In responding to the rise of ISIL, many observers focused on the most obvious causes for alarm: sadistic violence, high-profile terror attacks and the destabilization of the Middle East. But some observers identified a more profound threat: that ISIL, like other Islamist movements, was seeking to overturn the Westphalian order.
A little over three and a half centuries ago, representatives of the Holy Roman Empire formally agreed to let German princes force their subjects to be Protestant – and in doing so made the principle of state sovereignty a bedrock of the international system. Now, by trying to create a global caliphate (with no local princes left to impose Protestantism, presumably), ISIL puts this vital principle at risk.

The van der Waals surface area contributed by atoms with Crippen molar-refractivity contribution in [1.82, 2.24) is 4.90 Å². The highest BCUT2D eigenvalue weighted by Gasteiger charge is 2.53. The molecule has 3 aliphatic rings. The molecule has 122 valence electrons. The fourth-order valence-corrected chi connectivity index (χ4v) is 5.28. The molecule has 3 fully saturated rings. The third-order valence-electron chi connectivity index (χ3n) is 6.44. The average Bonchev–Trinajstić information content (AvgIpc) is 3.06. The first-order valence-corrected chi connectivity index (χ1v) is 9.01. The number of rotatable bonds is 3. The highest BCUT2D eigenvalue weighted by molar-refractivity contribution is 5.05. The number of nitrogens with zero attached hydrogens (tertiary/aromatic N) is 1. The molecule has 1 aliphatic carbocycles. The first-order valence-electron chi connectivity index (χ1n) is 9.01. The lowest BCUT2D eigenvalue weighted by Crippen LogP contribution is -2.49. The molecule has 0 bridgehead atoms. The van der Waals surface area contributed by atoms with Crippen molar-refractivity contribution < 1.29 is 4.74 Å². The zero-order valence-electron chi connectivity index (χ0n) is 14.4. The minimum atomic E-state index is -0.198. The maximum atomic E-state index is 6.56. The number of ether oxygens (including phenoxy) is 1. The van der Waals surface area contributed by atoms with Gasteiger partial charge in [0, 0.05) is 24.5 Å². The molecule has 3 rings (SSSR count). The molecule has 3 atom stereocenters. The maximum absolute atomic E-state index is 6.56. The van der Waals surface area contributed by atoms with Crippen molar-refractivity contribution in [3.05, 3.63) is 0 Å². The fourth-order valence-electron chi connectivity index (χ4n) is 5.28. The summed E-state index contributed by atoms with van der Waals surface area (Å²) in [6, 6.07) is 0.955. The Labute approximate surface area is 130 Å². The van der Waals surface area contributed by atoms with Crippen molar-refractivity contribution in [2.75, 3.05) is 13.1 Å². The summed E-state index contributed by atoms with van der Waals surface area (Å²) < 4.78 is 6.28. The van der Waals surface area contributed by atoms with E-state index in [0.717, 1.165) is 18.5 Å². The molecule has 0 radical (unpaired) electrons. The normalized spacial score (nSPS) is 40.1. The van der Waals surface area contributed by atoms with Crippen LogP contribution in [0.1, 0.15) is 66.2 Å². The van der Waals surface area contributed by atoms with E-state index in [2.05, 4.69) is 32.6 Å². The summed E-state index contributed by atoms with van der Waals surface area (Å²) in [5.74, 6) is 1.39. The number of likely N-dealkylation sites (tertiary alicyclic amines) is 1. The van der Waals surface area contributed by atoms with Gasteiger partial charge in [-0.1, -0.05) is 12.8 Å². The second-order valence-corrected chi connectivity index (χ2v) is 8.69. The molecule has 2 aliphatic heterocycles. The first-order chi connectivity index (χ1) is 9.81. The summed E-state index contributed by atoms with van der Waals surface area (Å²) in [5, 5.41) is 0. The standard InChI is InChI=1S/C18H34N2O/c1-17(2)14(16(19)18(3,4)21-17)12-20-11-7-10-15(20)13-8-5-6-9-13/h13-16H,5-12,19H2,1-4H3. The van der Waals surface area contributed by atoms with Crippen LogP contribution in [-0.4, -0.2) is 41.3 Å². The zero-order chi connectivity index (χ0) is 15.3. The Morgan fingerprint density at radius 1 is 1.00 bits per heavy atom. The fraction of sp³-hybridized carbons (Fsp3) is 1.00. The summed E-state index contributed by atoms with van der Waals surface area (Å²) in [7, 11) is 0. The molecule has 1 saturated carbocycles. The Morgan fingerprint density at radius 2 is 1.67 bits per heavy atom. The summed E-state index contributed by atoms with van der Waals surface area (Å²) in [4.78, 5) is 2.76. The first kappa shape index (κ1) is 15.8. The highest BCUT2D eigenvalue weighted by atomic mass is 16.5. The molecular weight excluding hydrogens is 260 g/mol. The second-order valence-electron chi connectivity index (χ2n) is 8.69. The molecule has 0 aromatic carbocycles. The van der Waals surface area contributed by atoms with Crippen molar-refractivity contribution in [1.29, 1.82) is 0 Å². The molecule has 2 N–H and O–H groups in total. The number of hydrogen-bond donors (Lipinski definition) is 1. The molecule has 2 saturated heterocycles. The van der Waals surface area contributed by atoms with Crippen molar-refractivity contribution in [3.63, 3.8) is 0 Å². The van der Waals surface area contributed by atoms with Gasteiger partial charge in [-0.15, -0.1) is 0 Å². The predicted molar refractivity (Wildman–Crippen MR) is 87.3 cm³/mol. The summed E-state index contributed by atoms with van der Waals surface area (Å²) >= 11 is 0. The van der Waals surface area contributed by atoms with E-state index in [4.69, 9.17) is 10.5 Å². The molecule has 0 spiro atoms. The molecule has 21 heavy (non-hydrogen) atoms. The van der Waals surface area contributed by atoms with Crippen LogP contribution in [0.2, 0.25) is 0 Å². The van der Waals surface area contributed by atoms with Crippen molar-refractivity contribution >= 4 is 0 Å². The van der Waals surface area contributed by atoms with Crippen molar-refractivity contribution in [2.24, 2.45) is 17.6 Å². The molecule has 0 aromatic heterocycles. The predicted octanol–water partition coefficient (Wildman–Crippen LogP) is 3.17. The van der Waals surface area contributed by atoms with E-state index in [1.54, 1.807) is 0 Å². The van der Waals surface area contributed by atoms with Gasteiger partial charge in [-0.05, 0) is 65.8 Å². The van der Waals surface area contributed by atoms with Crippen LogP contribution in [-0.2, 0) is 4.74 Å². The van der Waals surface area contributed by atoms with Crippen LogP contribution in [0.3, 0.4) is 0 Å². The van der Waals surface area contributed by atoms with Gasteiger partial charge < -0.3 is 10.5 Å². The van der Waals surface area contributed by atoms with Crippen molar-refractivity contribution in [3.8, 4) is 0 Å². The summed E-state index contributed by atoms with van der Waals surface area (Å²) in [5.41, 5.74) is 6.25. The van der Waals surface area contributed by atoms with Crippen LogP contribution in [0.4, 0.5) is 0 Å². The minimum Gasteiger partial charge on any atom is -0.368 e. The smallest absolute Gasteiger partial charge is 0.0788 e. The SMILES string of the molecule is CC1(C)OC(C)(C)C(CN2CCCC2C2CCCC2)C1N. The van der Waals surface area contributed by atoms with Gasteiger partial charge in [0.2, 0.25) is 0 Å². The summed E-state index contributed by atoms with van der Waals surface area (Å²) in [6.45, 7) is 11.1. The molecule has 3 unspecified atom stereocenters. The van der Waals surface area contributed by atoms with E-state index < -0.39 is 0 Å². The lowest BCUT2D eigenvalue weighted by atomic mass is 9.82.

If this weren’t bad enough, ISIL’s anti-Westphalian crusade has an unexpected ally: the Chinese. “In stark contrast to the Westphalian system,” one international relations expert writes, “Confucian China regarded itself as the sole and central world order” leading modern China to become “a bitter adversary of the international state system for much of the 20th century.” As a result, commentators worry, Beijing might be crafting a “new hegemony” that replaces “the principles of the Westphalian treaties” with an antiquated, Chinese-led tribute system.